Tag Archive | Wetlands
It is called silverweed because when you dip its leaves into water the leaves show a silvery glow. It is called ladies ear drops because its flowers dangle like earrings from a girl’s ears. It is called jewelweed because the rain and early morning dew resemble jewels on its stems. It is called touch-me-not because […]
Out in eastern Long Island, New York, one summer’s day a colleague and I visited a bog surrounded by dunes to determine the health of the habitat. As we approached the area we noticed pinkish/purple flowers growing throughout the bog amongst bulrushes, sedges and wild grasses. At the fen, we discovered the flowers were part […]
This wildflower deceives tiny gnats into thinking it is a fungus to trick the insects to pollinate it. Fungus gnats seek mushrooms to lay eggs so the larvae have a food source. Jack-in-the-pulpit gives off a faint mushroom-like odor that attracts the gnats. These insects land in the spathe shaped male blossom where they become […]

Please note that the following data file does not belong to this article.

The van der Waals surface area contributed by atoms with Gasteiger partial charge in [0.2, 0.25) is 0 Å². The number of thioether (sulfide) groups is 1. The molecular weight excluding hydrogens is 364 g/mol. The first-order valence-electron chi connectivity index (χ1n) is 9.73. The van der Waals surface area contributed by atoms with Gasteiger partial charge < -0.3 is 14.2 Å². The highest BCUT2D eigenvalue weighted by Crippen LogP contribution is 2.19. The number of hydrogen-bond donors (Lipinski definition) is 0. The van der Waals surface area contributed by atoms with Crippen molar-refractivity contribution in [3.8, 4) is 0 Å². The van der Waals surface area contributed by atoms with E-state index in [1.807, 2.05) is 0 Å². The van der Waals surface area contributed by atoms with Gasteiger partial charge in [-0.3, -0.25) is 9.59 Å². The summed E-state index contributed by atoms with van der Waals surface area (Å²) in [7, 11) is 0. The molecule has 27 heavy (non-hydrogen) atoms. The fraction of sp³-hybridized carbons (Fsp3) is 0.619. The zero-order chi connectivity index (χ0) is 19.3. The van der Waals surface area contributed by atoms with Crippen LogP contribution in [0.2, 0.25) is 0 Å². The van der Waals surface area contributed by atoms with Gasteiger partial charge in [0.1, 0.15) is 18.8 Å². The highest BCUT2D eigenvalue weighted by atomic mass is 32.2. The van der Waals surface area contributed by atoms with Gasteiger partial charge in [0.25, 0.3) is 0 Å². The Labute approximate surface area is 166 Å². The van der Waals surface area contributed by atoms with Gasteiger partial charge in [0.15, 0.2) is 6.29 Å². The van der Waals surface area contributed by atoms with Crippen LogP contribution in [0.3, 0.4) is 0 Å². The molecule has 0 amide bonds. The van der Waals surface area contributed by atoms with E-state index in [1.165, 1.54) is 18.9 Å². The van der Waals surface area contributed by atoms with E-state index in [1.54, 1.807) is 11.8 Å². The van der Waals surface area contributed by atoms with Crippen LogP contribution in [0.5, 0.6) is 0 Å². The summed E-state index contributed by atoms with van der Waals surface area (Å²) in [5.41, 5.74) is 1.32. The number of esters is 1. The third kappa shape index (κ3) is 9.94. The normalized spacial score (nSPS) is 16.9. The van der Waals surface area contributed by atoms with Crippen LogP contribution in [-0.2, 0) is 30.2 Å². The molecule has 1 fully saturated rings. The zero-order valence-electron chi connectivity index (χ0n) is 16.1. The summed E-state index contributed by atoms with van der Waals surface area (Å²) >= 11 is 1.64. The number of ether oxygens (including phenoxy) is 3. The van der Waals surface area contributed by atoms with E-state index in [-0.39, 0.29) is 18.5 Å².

In pine barren forests on Long Island in New York, May is the time of year for an explosion of growth in the spring woodlands. The leaves of red maples, scarlet oaks, black gums and various heaths have fully extended to absorb the sun’s energizing rays. As I walk down a path through freshwater wetlands, […]
One summer day, when I was walking along a wetland trail in New York, I was about to cross a small spring fed brook, when I happened across a muskrat. I stopped dead in my tracks to observe it without frightening the muskrat away. It walked up to a four-foot tall royal fern and proceeded […]
An intermediate sized fern of the eastern U.S., the marsh fern prefers the wet soils of freshwater wetlands. Fern leaves are called fronds. The shape of the frond and how it is divided helps to identify it. Marsh fern has a sterile frond (a leaf without spores) with many leaflets that are also divided. Marsh […]
Curious? You are not going to hurt the feelings of this fern. It is a fern sensitive to cold weather and the fall frosts. Like many ferns, it grows in freshwater wetlands and moist woodlands in the eastern half of the U.S.